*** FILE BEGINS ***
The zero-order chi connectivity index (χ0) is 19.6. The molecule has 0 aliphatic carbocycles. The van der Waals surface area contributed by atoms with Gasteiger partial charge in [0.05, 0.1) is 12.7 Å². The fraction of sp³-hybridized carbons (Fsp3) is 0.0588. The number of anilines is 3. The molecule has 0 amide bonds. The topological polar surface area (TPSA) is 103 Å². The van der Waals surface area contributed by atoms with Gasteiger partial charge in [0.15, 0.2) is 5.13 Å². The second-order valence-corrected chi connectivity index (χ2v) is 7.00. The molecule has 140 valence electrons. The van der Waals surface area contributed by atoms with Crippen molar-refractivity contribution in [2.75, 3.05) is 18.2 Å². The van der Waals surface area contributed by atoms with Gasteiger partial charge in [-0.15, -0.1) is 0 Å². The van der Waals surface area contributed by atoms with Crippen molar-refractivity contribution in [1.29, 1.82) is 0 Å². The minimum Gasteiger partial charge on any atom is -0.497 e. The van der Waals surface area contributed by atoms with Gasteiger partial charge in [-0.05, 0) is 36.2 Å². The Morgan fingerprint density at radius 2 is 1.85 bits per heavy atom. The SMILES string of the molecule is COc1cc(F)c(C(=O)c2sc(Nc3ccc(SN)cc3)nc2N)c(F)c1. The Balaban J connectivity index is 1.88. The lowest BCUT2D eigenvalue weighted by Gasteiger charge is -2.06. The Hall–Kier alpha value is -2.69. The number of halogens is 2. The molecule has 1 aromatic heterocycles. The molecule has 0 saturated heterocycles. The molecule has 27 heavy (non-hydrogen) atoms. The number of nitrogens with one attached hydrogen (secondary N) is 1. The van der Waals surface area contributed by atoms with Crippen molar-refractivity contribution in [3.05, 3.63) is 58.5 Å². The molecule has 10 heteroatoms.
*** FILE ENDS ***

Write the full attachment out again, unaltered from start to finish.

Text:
The zero-order chi connectivity index (χ0) is 19.6. The molecule has 0 aliphatic carbocycles. The van der Waals surface area contributed by atoms with Gasteiger partial charge in [0.05, 0.1) is 12.7 Å². The fraction of sp³-hybridized carbons (Fsp3) is 0.0588. The number of anilines is 3. The molecule has 0 amide bonds. The topological polar surface area (TPSA) is 103 Å². The van der Waals surface area contributed by atoms with Gasteiger partial charge in [0.15, 0.2) is 5.13 Å². The second-order valence-corrected chi connectivity index (χ2v) is 7.00. The molecule has 140 valence electrons. The van der Waals surface area contributed by atoms with Crippen molar-refractivity contribution in [2.75, 3.05) is 18.2 Å². The van der Waals surface area contributed by atoms with Gasteiger partial charge in [-0.15, -0.1) is 0 Å². The van der Waals surface area contributed by atoms with Crippen molar-refractivity contribution in [1.29, 1.82) is 0 Å². The minimum Gasteiger partial charge on any atom is -0.497 e. The van der Waals surface area contributed by atoms with Gasteiger partial charge in [-0.05, 0) is 36.2 Å². The Morgan fingerprint density at radius 2 is 1.85 bits per heavy atom. The SMILES string of the molecule is COc1cc(F)c(C(=O)c2sc(Nc3ccc(SN)cc3)nc2N)c(F)c1. The Balaban J connectivity index is 1.88. The lowest BCUT2D eigenvalue weighted by Gasteiger charge is -2.06. The Hall–Kier alpha value is -2.69. The number of halogens is 2. The molecule has 1 aromatic heterocycles. The molecule has 0 saturated heterocycles. The molecule has 27 heavy (non-hydrogen) atoms. The number of nitrogens with one attached hydrogen (secondary N) is 1. The van der Waals surface area contributed by atoms with Crippen molar-refractivity contribution in [3.05, 3.63) is 58.5 Å². The molecule has 10 heteroatoms.